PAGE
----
To me, the context of this situation seems to give evidence that the vaccine has not been thoroughly studied, and raises eyebrows about whether or not it can be trusted. I can say with confidence that I am a believer in vaccines, and I can understand why the public is excited about the idea of having a vaccine for this. However, our desperation to achieve this goal should not affect our process towards reaching it. Simply disregarding Phase 3 trials, neglecting to document the potential dangers and side effects of the vaccine, and excluding even the bare statistics (like the effectiveness of the vaccine), doesn’t strike me as a very ethical or healthy way to go about this. There’s a reason that vaccines take time, and fast-tracking them, while appealing, can have severe repercussions. The haste to defeat COVID-19 could backfire in a huge way. If the vaccine is distributed to people while it’s still in an experimental stage, there’s no telling what the consequences could be. Hypothetically, it could be endangering millions of people without knowledge of how it will impact them.
After all, April was only a few months ago — and that’s when Russia got rid of the requirement to conduct Phase 3 trials for vaccines. Back then, the COVID-19 crisis was still fairly new and was continuing to spiral out of control, which propelled the need for preventative medicine like a vaccine. But there’s barely been time to study it. Russia most likely got rid of this requirement in their desperation to patent a solution for the coronavirus before anyone else could. And yes, the desperation is understandable. But the situation becomes increasingly concerning.
I can’t help but wonder about the role of governmental competition in this decision. Just speaking from the perspective of the US, we’ve had a history of having feuds with the Russian government and racing them to specific milestones, like walking on the moon or *gasp* maybe even this vaccine. Was it the need for a vaccine that fueled this decision, or the attempt to achieve it to prove Russia’s power and competency above the rest of the world? And political beliefs aside, even if we could pretend that competition had no role in this process, is it really a good idea to be moving forward so fast with something like this when so little is known about it?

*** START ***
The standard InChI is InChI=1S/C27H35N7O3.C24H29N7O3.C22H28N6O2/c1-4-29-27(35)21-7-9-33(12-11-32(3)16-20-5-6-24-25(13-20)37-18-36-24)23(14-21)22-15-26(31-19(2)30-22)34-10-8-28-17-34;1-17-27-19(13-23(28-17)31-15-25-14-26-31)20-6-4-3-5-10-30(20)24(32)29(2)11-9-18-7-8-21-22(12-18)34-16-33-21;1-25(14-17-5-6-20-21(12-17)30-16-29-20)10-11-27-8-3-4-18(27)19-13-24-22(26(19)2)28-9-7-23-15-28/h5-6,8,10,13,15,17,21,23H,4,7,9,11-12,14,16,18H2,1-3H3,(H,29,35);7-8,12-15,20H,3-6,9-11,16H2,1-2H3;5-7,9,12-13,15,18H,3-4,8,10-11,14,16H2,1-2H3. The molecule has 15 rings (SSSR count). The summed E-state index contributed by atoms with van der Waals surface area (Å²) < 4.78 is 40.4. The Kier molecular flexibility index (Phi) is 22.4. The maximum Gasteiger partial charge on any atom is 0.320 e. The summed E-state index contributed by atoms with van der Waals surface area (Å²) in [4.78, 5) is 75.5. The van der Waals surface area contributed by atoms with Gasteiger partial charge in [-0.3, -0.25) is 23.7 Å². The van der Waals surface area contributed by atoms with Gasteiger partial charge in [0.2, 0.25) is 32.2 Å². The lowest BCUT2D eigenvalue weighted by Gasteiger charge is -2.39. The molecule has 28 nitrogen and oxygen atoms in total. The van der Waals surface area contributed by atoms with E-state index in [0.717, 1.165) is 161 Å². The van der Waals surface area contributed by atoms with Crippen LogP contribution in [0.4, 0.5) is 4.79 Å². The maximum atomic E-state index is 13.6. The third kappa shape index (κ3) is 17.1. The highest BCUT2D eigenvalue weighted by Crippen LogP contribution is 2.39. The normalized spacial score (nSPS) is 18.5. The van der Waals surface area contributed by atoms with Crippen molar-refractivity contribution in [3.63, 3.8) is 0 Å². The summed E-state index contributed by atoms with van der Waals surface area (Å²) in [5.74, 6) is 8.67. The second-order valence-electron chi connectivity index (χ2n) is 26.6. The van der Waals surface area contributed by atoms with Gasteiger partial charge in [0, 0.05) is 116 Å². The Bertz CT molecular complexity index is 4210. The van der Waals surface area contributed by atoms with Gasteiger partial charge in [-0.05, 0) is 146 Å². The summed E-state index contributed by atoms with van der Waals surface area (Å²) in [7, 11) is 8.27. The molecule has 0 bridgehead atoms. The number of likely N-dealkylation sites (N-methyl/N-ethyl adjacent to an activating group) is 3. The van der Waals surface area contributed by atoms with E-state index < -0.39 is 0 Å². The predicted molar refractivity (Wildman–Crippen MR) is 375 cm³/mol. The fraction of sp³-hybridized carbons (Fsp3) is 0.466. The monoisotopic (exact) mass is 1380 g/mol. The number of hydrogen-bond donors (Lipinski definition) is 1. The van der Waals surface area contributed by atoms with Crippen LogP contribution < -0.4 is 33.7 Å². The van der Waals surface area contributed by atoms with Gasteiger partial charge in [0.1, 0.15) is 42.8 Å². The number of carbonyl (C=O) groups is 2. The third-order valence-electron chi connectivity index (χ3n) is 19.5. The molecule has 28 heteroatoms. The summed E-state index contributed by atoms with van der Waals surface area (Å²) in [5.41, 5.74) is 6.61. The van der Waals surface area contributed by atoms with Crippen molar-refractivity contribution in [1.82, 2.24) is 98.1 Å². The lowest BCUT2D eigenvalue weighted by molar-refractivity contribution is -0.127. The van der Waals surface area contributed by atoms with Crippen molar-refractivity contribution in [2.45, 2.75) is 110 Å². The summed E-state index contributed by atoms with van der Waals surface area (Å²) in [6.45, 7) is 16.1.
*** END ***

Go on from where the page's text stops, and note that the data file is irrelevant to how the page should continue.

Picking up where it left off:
I am not a scientist. I am not a medical professional. In fact, I have no background whatsoever in either of the fields. But I can say that it’s important to educate ourselves in a situation like this. It’s important to follow the necessary steps towards this vaccine, even if it takes longer than we’d like. I say that from the perspective of a US citizen who wants to know the safety of the vaccine before the world receives it. But I also say that from the perspective of a US citizen who believes that we all need to join together to combat the COVID-19 crisis — and rivaling governments, fast-tracked scientific discoveries, and unknown information are actually counterintuitive to reaching that level of unity and safety.
I want this crisis to end as soon as it possibly can. I want us to work together to confront the inequities that have been exposed because of it. I want us to protect each other, to be safe, to be healthy. I want to prevent further damage. We all deserve to live happy, healthy, equitable lives. This has turned many of our lives upside-down in ways we never imagined were possible. We all possess a collective desire to repair the damage that this virus has caused and to stop it from any further destruction.
So that’s why I advocate for us to educate ourselves. That’s why I advocate that we take the necessary time to study this vaccine and understand it before we administer it to millions of people. That’s why I advocate that we work together — rather than compete apart.
And the idea of doing anything to the contrary is adding fuel to the fire — producing more uncertainty. We deserve to have the information to feel secure.
After all, most of us are here with the same intentions at heart — to beat COVID-19, and to do so in the pursuit of safety and health for everyone.